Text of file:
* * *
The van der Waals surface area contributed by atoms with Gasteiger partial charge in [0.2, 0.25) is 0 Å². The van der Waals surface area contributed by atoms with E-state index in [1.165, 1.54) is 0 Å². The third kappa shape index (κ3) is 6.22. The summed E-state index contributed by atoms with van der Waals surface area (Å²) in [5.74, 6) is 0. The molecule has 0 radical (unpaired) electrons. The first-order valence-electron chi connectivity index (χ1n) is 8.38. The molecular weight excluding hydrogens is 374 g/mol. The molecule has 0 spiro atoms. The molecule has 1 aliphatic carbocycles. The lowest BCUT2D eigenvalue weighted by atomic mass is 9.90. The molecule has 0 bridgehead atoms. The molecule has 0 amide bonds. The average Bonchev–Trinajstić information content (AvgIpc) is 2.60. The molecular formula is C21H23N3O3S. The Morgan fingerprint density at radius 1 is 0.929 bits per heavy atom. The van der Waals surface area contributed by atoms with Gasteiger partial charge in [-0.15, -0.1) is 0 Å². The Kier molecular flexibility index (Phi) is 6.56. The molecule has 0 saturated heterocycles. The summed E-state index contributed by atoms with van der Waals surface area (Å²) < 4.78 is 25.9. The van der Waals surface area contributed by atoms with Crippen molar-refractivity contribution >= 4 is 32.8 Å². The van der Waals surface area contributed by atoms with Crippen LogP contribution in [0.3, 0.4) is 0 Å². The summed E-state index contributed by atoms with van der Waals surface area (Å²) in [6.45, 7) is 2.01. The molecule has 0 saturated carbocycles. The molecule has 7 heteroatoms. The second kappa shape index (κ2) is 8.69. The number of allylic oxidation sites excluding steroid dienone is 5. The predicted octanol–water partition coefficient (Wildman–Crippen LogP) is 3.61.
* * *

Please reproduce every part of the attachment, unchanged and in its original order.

The van der Waals surface area contributed by atoms with Gasteiger partial charge in [0.2, 0.25) is 0 Å². The van der Waals surface area contributed by atoms with E-state index in [1.165, 1.54) is 0 Å². The third kappa shape index (κ3) is 6.22. The summed E-state index contributed by atoms with van der Waals surface area (Å²) in [5.74, 6) is 0. The molecule has 0 radical (unpaired) electrons. The first-order valence-electron chi connectivity index (χ1n) is 8.38. The molecular weight excluding hydrogens is 374 g/mol. The molecule has 0 spiro atoms. The molecule has 1 aliphatic carbocycles. The lowest BCUT2D eigenvalue weighted by atomic mass is 9.90. The molecule has 0 bridgehead atoms. The molecule has 0 amide bonds. The average Bonchev–Trinajstić information content (AvgIpc) is 2.60. The molecular formula is C21H23N3O3S. The Morgan fingerprint density at radius 1 is 0.929 bits per heavy atom. The van der Waals surface area contributed by atoms with Gasteiger partial charge in [-0.15, -0.1) is 0 Å². The Kier molecular flexibility index (Phi) is 6.56. The molecule has 0 saturated heterocycles. The summed E-state index contributed by atoms with van der Waals surface area (Å²) < 4.78 is 25.9. The van der Waals surface area contributed by atoms with Crippen molar-refractivity contribution >= 4 is 32.8 Å². The van der Waals surface area contributed by atoms with Crippen LogP contribution in [0.3, 0.4) is 0 Å². The summed E-state index contributed by atoms with van der Waals surface area (Å²) in [6.45, 7) is 2.01. The molecule has 0 saturated carbocycles. The molecule has 7 heteroatoms. The second kappa shape index (κ2) is 8.69. The number of allylic oxidation sites excluding steroid dienone is 5. The predicted octanol–water partition coefficient (Wildman–Crippen LogP) is 3.61.